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Morphological traits typical of Neanderthals began to appear in European hominids at least 400,000 years ago and about 150,000 years ago in western Asia. After their initial appearance, such traits increased in frequency and the extent to which they are expressed until they disappeared shortly after 30,000 years ago. However, because most fossil hominid(More)
Modern humans arrived in Europe ~45,000 years ago, but little is known about their genetic composition before the start of farming ~8,500 years ago. Here we analyse genome-wide data from 51 Eurasians from ~45,000-7,000 years ago. Over this time, the proportion of Neanderthal DNA decreased from 3-6% to around 2%, consistent with natural selection against(More)
Studies of ancient DNA have been hindered by the preciousness of remains, the small quantities of undamaged DNA accessible, and the limitations associated with conventional PCR amplification. In these studies, we developed and applied a genomewide adapter-mediated emulsion PCR amplification protocol for ancient mammalian samples estimated to be between(More)
Denisovans, a sister group of Neandertals, have been described on the basis of a nuclear genome sequence from a finger phalanx (Denisova 3) found in Denisova Cave in the Altai Mountains. The only other Denisovan specimen described to date is a molar (Denisova 4) found at the same site. This tooth carries a mtDNA sequence similar to that of Denisova 3. Here(More)
Although the Paleolithic occupations of Uzbekistan and the neighboring foothill regions of Tajikistan and Kazakhstan are well-documented, almost no hominin fossil material has been discovered in the area since Teshik-Tash 1 in 1938. Here we describe and offer a preliminary comparative framework for hominin remains that were recovered in 2003 from two Middle(More)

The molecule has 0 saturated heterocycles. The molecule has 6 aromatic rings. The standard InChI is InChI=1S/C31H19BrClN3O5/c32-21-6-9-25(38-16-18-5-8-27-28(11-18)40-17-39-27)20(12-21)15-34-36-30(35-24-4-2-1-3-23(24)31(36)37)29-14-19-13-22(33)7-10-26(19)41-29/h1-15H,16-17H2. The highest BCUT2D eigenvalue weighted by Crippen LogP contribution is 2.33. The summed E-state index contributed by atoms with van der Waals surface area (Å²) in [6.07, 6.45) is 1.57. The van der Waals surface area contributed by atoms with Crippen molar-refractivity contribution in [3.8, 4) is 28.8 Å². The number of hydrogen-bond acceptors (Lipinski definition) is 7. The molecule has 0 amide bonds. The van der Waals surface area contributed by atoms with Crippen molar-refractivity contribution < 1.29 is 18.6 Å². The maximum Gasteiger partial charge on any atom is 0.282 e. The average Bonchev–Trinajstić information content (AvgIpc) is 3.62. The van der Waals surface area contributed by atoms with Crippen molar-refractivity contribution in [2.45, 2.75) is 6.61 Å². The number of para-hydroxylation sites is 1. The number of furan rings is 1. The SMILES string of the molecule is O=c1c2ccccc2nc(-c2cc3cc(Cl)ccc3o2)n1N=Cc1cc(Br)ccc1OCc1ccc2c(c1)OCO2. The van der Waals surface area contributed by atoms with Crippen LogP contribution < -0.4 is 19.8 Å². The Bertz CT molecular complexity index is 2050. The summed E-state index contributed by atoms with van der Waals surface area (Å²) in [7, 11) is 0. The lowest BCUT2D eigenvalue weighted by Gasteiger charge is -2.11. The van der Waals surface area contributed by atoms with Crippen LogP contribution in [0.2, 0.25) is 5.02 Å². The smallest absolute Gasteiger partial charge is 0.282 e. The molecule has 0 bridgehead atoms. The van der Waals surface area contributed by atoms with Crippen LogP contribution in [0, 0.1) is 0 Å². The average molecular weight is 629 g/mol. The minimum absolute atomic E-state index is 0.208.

In anthropology, objective parameters to adequately describe storage conditions and the preservation of mummies have yet to be identified. Considering that fatty acids degrade to stable products, we analysed their profile in human mummies and in control samples by gas chromatography coupled to mass spectrometry (GC/MS). Originating from different epochs and(More)
Jean-Jacques Hublin *, Svante Pääbo , Anatoly P. Derevianko , Vladimir B. Doronichev , Liubov V. Golovanova , Martin Friess , Alain Froment , Almut Hoffmann , Ngalla Edward Jillani Kachache , Ottmar Kullmer , David Lordkipanidze , Marie-Hélène Moncel , Richard Potts , Jakov Radovcic , Yoel Zvi Rak , Michael Richards , Jesús Rodrı́guez Méndez, Antonio Rosas(More)
Although a rich record of Pleistocene human-associated archaeological assemblages exists, the scarcity of hominin fossils often impedes the understanding of which hominins occupied a site. Using targeted enrichment of mitochondrial DNA, we show that cave sediments represent a rich source of ancient mammalian DNA that often includes traces of hominin DNA,(More)
DNA sequencing has revolutionised our understanding of archaic humans during the Middle and Upper Palaeolithic. Unfortunately, while many Palaeolithic sites contain large numbers of bones, the majority of these lack the diagnostic features necessary for traditional morphological identification. As a result the recovery of Pleistocene-age human remains is(More)
Near the end of the Pleistocene epoch, populations of the woolly mammoth (Mammuthus primigenius) were distributed across parts of three continents, from western Europe and northern Asia through Beringia to the Atlantic seaboard of North America. Nonetheless, questions about the connectivity and temporal continuity of mammoth populations and species remain(More)